Why Whales Sing

Why Whales Sing

Humpback whales may sing not to court mates but to help explore the seas around them. When a male humpback moves someplace new, he changes his song to match those coming from other nearby whales.

"The traditional explanation for why whales do this is that male whales are singing to seduce female whales, and that females get really turned on by songs that are currently in style," said cognitive neuroscientist Eduardo Mercado III of the State University of New York in Buffalo. "A song that does not follow the most recent trends might be viewed as passé by females, so singers would need to keep current to compete."

But instead of learning songs to better attract females, Mercado suggests humpbacks do so to help navigate new locales.

Complex habitat

In the complex underwater habitats where humpbacks live, figuring out where other whales are, just by listening, can prove quite challenging. Mercado suggests that singers can improve their ability to pinpoint other whales by learning their songs. By comparing incoming sounds that were likely degraded by journeying through the ocean with memories of pristine versions of those sounds, the whales can use any distortion they hear to judge the distance the sound has traveled.

"By analogy, a baseball player's knowledge about the size of a baseball can help him to judge when and where a fly ball will land," Mercado said. "This is the same basic process that bats, dolphins, and sonar operators use when they compare echoes to the signals that generated those echoes to locate and track targets."

Only male humpbacks learn songs, a fact that long suggested they do it to court females. "But I think they're the ones who learn songs because they're the ones who go and search for mates, while females are the ones who wait to get found," Mercado told LiveScience.

Hawaii Institute of Marine Biology bioacoustician Whitlow Au, who did not participate in this study, agreed the reason why humpbacks sing remains unclear, and "any idea that might make sense is welcome." He said Mercardo's idea was interesting and reasonable, "but whether or not it is right is still to be determined."

Lack of evidence

While Mercado acknowledges there is no direct evidence yet supporting his idea, he adds there is similarly no direct proof that humpback songs are used for courtship.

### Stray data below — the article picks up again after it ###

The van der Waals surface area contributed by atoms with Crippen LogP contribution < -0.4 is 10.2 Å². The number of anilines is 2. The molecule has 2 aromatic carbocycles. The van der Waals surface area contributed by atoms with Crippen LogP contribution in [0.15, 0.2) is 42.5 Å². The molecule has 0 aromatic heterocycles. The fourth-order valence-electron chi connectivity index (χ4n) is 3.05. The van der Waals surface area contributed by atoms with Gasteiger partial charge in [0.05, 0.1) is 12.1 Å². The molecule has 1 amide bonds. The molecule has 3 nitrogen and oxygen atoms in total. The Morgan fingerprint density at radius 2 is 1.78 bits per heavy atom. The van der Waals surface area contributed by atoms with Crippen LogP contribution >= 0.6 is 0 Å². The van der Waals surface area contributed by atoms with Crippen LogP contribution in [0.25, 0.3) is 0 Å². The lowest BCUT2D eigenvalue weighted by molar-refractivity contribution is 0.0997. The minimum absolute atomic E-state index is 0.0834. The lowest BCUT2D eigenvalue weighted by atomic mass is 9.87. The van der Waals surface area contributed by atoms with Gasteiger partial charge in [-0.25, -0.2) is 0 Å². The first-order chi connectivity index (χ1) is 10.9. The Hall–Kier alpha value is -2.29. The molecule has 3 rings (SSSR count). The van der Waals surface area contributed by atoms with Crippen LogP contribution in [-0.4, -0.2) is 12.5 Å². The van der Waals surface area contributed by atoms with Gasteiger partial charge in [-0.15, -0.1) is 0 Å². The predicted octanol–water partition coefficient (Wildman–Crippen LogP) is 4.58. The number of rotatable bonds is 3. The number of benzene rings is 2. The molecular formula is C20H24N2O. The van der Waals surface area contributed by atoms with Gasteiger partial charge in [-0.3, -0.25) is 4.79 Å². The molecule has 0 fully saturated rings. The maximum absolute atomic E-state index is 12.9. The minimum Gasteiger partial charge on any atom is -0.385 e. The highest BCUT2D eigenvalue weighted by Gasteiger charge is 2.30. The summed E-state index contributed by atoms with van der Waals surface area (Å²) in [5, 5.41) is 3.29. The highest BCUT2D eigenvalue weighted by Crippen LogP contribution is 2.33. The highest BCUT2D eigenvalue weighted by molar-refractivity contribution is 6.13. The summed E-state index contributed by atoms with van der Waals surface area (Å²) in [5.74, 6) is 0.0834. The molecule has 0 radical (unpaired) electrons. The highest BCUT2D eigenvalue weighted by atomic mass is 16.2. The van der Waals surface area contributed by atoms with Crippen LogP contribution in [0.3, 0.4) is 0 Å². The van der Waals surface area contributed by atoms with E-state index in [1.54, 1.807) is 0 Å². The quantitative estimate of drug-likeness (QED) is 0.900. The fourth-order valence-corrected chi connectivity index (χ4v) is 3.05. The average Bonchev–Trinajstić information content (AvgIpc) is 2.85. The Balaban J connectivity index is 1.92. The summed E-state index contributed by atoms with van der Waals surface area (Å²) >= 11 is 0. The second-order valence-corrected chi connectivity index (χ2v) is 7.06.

Indeed, Mercado said there was evidence against the notion of humpback songs as serenades—for instance, most of the whales that join singers are other males, rather than females. Moreover, "whales are more likely to swim away when they hear a recording of a song than to approach the speaker," he explained.

Also, "how do females decide which songs are the best?" he asked. "If males hear several different songs, how do they judge whether the songs they hear are better or worse than their own? If singers are all trying to conform, why do they end up changing their songs over time so that they are singing new songs each year?"

The experiment

To experimentally confirm or invalidate his idea, Mercado suggests playing songs at humpbacks to determine if the whales are more likely to copy a song when the song is sung from an impossible set of locations.

To explain, whale songs consist of series of sounds lasting a second or two followed by silences just a little bit longer. "Imagine slowly saying a long word like 'yesterday' out loud, then saying it twice in your head, then 'Bartholomew,' then saying that twice in your head, and then repeating this sequence for about three minutes," Mercado explained.

"Now, imagine you always play 'yesterday' from one boat, and always play 'Bartholomew' from a different boat," Mercado said. A whale that hears a single song broadcast from two different locations should have the impression that the singing whale it hears is essentially two places at once—"an impossible situation."

If whales learn songs to improve their ability to locate other whales, "then they should be more likely to learn a song produced by a 'teleporting whale,'" he explained. On the other hand, "if all that matters is that whales conform to the sexual norm, then they should be no more likely to copy teleporting whales than any other whales."

Mercado detailed his findings Nov. 28 at the Acoustical Society of America meeting in New Orleans.

Charles Q. Choi
Live Science Contributor
Charles Q. Choi is a contributing writer for Live Science and Space.com. He covers all things human origins and astronomy as well as physics, animals and general science topics. Charles has a Master of Arts degree from the University of Missouri-Columbia, School of Journalism and a Bachelor of Arts degree from the University of South Florida. Charles has visited every continent on Earth, drinking rancid yak butter tea in Lhasa, snorkeling with sea lions in the Galapagos and even climbing an iceberg in Antarctica.